Time: April 17, 2007 12:00-1:00PM
Location: 2203 SS&H Andrews Conference Room
Pork fat is both vilified and embraced in diverse, contemporary American eating practices. I examine efforts by farmers, marketers, and restaurants to cultivate their customers’ taste for pork fat. In particular, I examine bacon – a ubiquitous food, one that is oversaturated with meanings of “excess” and “pleasure” – to show how new forms of bacon, and restaurant applications involving pork belly are offered as a way of “educating” a public about the virtues of this alternative food systems. The “fatty” qualities of these foods are the topic of much discussion, as fat exemplifies the tastes (as well as wider values) that pasture-raised, “local” pigs make possible. Consumers of “artisanal bacon” often learn conceive of their appreciation of the tastes of this “fatty” food as a way of affirming their commitments to a “local” food system. Drawing on Peircean framework concerned with qualisigns – the ways that concrete material properties, or qualities, signify in themselves wider forms of socio-cultural value – I approach these carnivorous commitments, not just as political economic critiques of industrially produced meat, but as critical evaluations of food that privilege the ambiguities that fat (and its many qualities) can signify in a wider socio-cultural context.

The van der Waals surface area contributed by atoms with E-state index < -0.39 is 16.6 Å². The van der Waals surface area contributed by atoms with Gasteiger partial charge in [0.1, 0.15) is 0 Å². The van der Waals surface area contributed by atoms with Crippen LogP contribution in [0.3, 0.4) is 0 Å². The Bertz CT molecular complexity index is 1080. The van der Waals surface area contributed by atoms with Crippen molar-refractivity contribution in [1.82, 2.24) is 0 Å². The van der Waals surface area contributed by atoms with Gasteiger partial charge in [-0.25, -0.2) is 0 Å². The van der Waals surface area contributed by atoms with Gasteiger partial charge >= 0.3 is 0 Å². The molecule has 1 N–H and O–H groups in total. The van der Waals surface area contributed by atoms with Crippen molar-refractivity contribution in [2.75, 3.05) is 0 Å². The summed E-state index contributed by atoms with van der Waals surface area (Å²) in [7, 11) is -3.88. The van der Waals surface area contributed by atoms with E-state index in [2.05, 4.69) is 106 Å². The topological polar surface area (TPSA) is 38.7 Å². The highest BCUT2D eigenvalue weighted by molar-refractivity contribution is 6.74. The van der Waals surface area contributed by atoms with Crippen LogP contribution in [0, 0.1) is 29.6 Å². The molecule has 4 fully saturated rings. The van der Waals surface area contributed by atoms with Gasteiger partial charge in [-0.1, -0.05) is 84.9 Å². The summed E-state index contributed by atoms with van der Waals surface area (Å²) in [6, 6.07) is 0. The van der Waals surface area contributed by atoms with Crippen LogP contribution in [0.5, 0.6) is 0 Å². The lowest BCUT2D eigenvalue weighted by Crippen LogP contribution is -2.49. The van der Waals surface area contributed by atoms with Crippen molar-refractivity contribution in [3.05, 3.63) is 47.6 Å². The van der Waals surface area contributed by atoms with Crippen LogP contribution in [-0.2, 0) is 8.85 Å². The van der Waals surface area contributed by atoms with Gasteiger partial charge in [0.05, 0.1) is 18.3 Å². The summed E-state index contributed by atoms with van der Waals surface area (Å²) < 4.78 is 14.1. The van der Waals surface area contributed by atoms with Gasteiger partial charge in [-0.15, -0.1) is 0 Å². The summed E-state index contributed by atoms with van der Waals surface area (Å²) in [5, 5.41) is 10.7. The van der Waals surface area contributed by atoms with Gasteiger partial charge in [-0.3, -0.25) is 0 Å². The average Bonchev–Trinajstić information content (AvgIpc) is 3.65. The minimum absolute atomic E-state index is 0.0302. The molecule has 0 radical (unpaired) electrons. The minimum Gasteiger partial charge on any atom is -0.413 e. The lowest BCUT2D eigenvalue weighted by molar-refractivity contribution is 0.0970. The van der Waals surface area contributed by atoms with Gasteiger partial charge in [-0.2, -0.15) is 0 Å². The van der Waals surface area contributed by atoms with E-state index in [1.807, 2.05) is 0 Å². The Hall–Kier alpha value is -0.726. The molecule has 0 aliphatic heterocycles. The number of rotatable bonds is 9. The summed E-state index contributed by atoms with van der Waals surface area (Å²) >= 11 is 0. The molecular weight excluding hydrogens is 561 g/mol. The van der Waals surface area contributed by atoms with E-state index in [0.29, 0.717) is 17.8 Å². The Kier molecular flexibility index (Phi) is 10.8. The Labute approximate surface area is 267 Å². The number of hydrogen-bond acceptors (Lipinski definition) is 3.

Brad Weiss is a professor of anthropology at William and Mary and author of The Making and Unmaking of the Haya Lived World (Chicago) and Hip Hop Barbershops in Tanzania (Duke).
For more information please contact: James Smith, firstname.lastname@example.org